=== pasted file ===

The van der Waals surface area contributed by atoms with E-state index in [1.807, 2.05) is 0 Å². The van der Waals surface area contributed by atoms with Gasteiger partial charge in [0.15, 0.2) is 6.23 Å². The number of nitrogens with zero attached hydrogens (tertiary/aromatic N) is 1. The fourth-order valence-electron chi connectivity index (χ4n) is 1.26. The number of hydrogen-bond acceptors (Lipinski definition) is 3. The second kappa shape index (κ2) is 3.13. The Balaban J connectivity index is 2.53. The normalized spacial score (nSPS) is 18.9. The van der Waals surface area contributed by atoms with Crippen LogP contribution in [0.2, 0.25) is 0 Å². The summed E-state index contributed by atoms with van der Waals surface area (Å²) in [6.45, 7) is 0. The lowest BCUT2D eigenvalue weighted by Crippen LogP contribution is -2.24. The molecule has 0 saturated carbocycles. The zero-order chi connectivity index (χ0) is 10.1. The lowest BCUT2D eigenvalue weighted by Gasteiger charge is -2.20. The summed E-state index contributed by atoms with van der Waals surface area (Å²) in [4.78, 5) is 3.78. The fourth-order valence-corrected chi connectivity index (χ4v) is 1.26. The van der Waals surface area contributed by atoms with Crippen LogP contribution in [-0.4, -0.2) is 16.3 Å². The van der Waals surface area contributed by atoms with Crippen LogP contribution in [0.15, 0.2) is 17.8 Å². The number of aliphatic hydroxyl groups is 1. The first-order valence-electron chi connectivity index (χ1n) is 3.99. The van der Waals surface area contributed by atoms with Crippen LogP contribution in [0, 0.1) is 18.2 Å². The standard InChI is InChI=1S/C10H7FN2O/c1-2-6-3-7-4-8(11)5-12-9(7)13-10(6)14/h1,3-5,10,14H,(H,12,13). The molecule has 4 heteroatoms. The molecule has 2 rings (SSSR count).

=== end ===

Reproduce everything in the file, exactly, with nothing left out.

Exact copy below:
The van der Waals surface area contributed by atoms with E-state index in [1.807, 2.05) is 0 Å². The van der Waals surface area contributed by atoms with Gasteiger partial charge in [0.15, 0.2) is 6.23 Å². The number of nitrogens with zero attached hydrogens (tertiary/aromatic N) is 1. The fourth-order valence-electron chi connectivity index (χ4n) is 1.26. The number of hydrogen-bond acceptors (Lipinski definition) is 3. The second kappa shape index (κ2) is 3.13. The Balaban J connectivity index is 2.53. The normalized spacial score (nSPS) is 18.9. The van der Waals surface area contributed by atoms with Crippen LogP contribution in [0.2, 0.25) is 0 Å². The summed E-state index contributed by atoms with van der Waals surface area (Å²) in [6.45, 7) is 0. The lowest BCUT2D eigenvalue weighted by Crippen LogP contribution is -2.24. The molecule has 0 saturated carbocycles. The zero-order chi connectivity index (χ0) is 10.1. The lowest BCUT2D eigenvalue weighted by Gasteiger charge is -2.20. The summed E-state index contributed by atoms with van der Waals surface area (Å²) in [4.78, 5) is 3.78. The fourth-order valence-corrected chi connectivity index (χ4v) is 1.26. The van der Waals surface area contributed by atoms with Crippen LogP contribution in [-0.4, -0.2) is 16.3 Å². The van der Waals surface area contributed by atoms with Crippen LogP contribution in [0.15, 0.2) is 17.8 Å². The number of aliphatic hydroxyl groups is 1. The first-order valence-electron chi connectivity index (χ1n) is 3.99. The van der Waals surface area contributed by atoms with Crippen LogP contribution in [0, 0.1) is 18.2 Å². The standard InChI is InChI=1S/C10H7FN2O/c1-2-6-3-7-4-8(11)5-12-9(7)13-10(6)14/h1,3-5,10,14H,(H,12,13). The molecule has 4 heteroatoms. The molecule has 2 rings (SSSR count).